Navy Secretary Names Destroyer after Female Navy Cross Recipient

Lenah H. Sutcliffe Higbee, USN; Portrait photograph, taken in uniform during the World War I era. (Official U.S. Navy Photograph, National Archives.)
Lenah H. Sutcliffe Higbee, USN; Portrait photograph, taken in uniform during the World War I era. (Official U.S. Navy Photograph, National Archives.)

Navy Secretary Ray Mabus appeared at the Iwo Jima Memorial Tuesday night to honor the women who staffed and participated in the Marine Corps' research on women in combat and to announce the naming of a new Navy Arleigh-Burke Class guided missile destroyer.

DDG 123 will be named the USS Lenah H. Sutcliffe Higbee, Mabus announced, after a Navy nurse who served as superintendent of the Navy Nurse Corps during World War I, and was the only living woman to receive the prestigious Navy Cross medal.

The contract for the $673 million destroyer in March was awarded to Ingalls Shipbuilding, a unit of Huntington Ingalls Industries Inc. The ship, expected to enter the fleet in 2024, will be the second named for Higbee; the first was a Gearing-Class destroyer in service for the Navy from 1945-1979.

"In the Navy, per traditional ship-naming convention, our guided missile destroyers, DDGs, are named after heroes," Mabus said in prepared remarks.

"As someone who defied traditional roles and made her own path because she wanted to serve, Lenah Sutcliffe Higbee's devotion to this country through the First World War laid critical groundwork for women in uniform today, and solidified her place in history as a true American hero," he added.

Mabus praised the contributions of women to the Navy and Marine Corps, highlighting the sacrifices of troops including Cpl. Holly Charette, the first female Marine to be killed in Iraq in 2005 when a vehicle carrying explosives struck her vehicle, and Maj. Megan McClung, who was killed in 2006 in Ramadi, Iraq, when her Humvee hit an improvised explosive device.

"American women have, time and again, proven their ability, tenacity and courage," the secretary said. "And they have and will continue to make our fighting force stronger through their actions."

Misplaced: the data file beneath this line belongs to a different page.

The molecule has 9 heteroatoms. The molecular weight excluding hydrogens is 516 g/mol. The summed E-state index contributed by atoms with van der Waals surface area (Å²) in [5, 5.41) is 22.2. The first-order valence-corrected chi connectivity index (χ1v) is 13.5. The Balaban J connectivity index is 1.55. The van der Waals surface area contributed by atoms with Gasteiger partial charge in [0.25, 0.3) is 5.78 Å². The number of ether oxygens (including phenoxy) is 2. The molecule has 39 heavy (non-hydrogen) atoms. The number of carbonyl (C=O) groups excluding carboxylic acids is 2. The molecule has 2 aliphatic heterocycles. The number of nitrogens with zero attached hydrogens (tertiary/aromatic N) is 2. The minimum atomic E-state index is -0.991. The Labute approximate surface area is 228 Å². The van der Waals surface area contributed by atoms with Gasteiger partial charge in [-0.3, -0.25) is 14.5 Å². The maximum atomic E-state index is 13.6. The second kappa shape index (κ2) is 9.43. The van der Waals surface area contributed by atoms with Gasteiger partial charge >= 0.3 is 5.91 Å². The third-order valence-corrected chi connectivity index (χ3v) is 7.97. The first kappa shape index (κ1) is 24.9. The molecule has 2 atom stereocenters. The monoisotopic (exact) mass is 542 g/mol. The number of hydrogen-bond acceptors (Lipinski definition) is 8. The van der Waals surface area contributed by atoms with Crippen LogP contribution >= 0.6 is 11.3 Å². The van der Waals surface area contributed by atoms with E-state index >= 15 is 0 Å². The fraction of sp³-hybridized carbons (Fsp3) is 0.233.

Mabus also thanked participants in the Marines' Ground Combat Element Integrated Task Force, a nearly year-long initiative in 2014 and 2015 to gather data on the impacts of women serving in previously closed ground combat jobs.

When task force data released by the Marine Corps showed that teams with female members were more injury prone, slower, and less accurate than all-male teams, Mabus was quick to publicly voice his displeasure.

In a September 2015 interview with National Public Radio, Mabus said the task force should have solicited more physically capable female Marines, and suggested the organizers of the task force had been expecting women to fail.

"It started out with a fairly large component of the men thinking 'this is not a good idea,' and 'women will never be able to do this,'" he said at the time. "When you start out with that mindset, you're almost presupposing the outcome."

Mabus struck a gentler note, however, in his remarks Tuesday night.

"We are here tonight to say thank you to everyone who has had a role to play in the full integration of women into our armed services," he said. "To the participants in the Marine Corps' Ground Combat Element Integrated Task Force, to the people who I know were in the Pentagon during the holidays working around the clock to craft the policy change: your work was instrumental in eliminating yet another needless barrier."

Mabus, who is wrapping up a seven-year tenure as secretary of the Navy, said he had traveled more than 1.2 million miles around the globe to visit Marines and sailors where they were stationed and speak to them about their concerns.

"I've spoken with sailors and Marines about being deployed, about what sustains them throughout deployments, and about what drives them to be so good at what they do," he said. "And that spirit is not about gender, race or who you love; it's about selflessness and character - something hard to miss on an evening like tonight."

-- Hope Hodge Seck can be reached at Follow her on Twitter at @HopeSeck.

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